Today, Philip’s preschool class went on a field trip to the Cleveland Museum of Natural History. This trip was the culmination of several weeks study of dinosaurs. You may recall that I visited Philip’s class on the first day of the unit, so I had a chance to see some of the activities that Mrs. P was using to prepare the students for the museum.
For three weeks, the class pretended to be paleontologists studying fossils. They “dug” fossils out of sand in the messy table. They used magnifying glasses to look at rocks with the impressions of long-dead plants and animals. Yesterday, Philip came home with a fossil that he made out of plaster.
In the art center, Philip and his classmates have painted dinosaurs using a stencil and used rubber stamps to print dinosaurs on paper.
When they are doing basket activities in the morning, each basket has had something dinosaur related. Here is a picture, courtesy of the class newsletter, of Philip sorting dinosaurs by color.
Mrs. P has read the class books about dinosaurs. The children have listened and moved to songs about dinosaurs.
So, as you can see, the foundations had been set for a successful field trip.
Philip didn’t go.
When we were first notified of the field trip back in November, I dutifully marked my calendar. I planned on taking the day off from work. Parent transportation was required, and I knew that Peter would not want to try to drive Philip the 70 miles to Cleveland by himself. Not only that, Peter is not a volunteer-as-a-chaperone-on-a-preschool-or-any-grade-level-field-trip kind of guy. Even if we had not been required to drive our own children, I was never crazy enough to think it would be good for Philip to go on a field trip by himself. I just don’t think it would be fair to the teachers to have to hold his hand every minute of the trip. So, I had every intention of going on this trip.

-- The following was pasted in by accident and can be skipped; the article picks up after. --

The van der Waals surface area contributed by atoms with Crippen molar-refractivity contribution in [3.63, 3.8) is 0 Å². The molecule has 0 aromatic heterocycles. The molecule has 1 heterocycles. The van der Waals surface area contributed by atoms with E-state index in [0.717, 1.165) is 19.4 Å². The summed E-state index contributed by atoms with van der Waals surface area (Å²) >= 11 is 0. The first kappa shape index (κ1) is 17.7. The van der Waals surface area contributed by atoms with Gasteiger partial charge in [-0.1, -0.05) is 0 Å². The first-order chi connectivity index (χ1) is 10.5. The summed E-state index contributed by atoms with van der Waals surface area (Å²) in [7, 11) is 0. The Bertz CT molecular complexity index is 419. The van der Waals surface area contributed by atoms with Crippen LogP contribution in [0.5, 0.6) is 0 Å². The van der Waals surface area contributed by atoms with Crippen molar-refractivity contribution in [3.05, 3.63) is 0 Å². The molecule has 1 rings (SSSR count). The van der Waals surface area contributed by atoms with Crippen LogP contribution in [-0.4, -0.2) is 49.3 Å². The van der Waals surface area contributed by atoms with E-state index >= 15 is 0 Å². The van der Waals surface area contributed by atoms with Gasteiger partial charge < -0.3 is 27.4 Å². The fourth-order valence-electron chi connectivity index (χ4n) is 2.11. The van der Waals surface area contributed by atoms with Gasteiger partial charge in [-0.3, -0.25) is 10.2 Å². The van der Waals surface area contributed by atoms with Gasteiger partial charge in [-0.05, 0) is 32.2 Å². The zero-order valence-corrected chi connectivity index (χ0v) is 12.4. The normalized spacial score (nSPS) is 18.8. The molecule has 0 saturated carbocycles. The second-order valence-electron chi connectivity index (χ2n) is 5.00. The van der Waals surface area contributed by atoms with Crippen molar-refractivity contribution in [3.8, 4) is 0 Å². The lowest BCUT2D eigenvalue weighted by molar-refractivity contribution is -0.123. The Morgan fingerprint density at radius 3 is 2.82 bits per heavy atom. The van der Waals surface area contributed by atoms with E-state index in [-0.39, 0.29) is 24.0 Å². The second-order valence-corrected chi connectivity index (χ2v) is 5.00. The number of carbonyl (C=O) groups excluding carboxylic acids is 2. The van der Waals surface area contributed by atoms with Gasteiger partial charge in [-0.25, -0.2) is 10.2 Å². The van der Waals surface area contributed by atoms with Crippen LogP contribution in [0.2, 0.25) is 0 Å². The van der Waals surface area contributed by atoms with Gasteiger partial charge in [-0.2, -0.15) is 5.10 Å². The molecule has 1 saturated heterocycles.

Then, a few things happened to change this. For starters, I’ve only been at my job for less than a year, so I have limited sick/vacation/personal time. Appointments at the school and appointments for the autism screening have eaten away the hours of time that I have for this fiscal year. Next week I’m leaving work early to attend a workshop on behavioral strategies for autism. With parent-teacher conferences coming up in March, I have to ration out my time away from work. And heaven forbid someone actually become sick.
Even if I had all the time off from work in the world, Peter and I questioned the wisdom of disrupting Philip’s routine by going on the trip. Granted, we had to change his schedule when we took him to his screenings, but that resulted in a diagnosis.
That brings me to the final reason why we decided not to take Philip on this field trip. What would Philip get out of the trip? The class was scheduled to attend a special presentation. Would Philip have paid attention? Would he have liked it? Would he have liked the rest of the museum? Would the exhibits be touchable? Would they engage him?
Peter and I couldn’t answer these questions. Combined with the other issues, we returned the field trip slip saying that Philip would not attend.
Did we deprive Philip?